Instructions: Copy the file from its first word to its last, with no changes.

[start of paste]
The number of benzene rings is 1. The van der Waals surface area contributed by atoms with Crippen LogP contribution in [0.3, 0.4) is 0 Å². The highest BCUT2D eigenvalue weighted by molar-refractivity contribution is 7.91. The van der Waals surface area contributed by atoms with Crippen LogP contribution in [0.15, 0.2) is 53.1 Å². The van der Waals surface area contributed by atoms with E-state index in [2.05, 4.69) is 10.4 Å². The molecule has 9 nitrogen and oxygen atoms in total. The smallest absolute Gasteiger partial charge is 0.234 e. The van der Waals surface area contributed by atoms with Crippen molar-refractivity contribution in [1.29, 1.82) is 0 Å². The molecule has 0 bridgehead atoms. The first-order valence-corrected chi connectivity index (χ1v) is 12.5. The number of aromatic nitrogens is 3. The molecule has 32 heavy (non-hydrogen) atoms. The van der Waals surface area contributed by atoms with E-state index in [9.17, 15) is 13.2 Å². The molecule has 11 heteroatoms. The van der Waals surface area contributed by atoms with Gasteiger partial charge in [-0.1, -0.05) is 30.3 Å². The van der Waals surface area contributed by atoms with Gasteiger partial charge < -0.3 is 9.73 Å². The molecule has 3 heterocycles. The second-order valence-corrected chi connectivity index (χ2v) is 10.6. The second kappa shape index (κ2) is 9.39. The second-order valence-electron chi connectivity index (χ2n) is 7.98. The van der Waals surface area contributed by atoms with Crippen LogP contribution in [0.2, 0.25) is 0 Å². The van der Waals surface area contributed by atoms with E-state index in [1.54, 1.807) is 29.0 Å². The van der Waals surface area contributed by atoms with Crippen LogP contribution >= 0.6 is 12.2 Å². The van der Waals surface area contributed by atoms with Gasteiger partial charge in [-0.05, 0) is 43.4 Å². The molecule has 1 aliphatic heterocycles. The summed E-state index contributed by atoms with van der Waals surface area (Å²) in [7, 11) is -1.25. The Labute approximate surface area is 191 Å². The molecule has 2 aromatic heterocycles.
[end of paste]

The number of benzene rings is 1. The van der Waals surface area contributed by atoms with Crippen LogP contribution in [0.3, 0.4) is 0 Å². The highest BCUT2D eigenvalue weighted by molar-refractivity contribution is 7.91. The van der Waals surface area contributed by atoms with Crippen LogP contribution in [0.15, 0.2) is 53.1 Å². The van der Waals surface area contributed by atoms with E-state index in [2.05, 4.69) is 10.4 Å². The molecule has 9 nitrogen and oxygen atoms in total. The smallest absolute Gasteiger partial charge is 0.234 e. The van der Waals surface area contributed by atoms with Crippen molar-refractivity contribution in [1.29, 1.82) is 0 Å². The molecule has 0 bridgehead atoms. The first-order valence-corrected chi connectivity index (χ1v) is 12.5. The number of aromatic nitrogens is 3. The molecule has 32 heavy (non-hydrogen) atoms. The van der Waals surface area contributed by atoms with E-state index in [9.17, 15) is 13.2 Å². The molecule has 11 heteroatoms. The van der Waals surface area contributed by atoms with Gasteiger partial charge in [-0.1, -0.05) is 30.3 Å². The van der Waals surface area contributed by atoms with Gasteiger partial charge < -0.3 is 9.73 Å². The molecule has 3 heterocycles. The second-order valence-corrected chi connectivity index (χ2v) is 10.6. The second kappa shape index (κ2) is 9.39. The second-order valence-electron chi connectivity index (χ2n) is 7.98. The van der Waals surface area contributed by atoms with Crippen LogP contribution in [0.2, 0.25) is 0 Å². The van der Waals surface area contributed by atoms with E-state index in [1.54, 1.807) is 29.0 Å². The van der Waals surface area contributed by atoms with Crippen LogP contribution >= 0.6 is 12.2 Å². The van der Waals surface area contributed by atoms with Gasteiger partial charge in [-0.05, 0) is 43.4 Å². The molecule has 1 aliphatic heterocycles. The summed E-state index contributed by atoms with van der Waals surface area (Å²) in [7, 11) is -1.25. The Labute approximate surface area is 191 Å². The molecule has 2 aromatic heterocycles.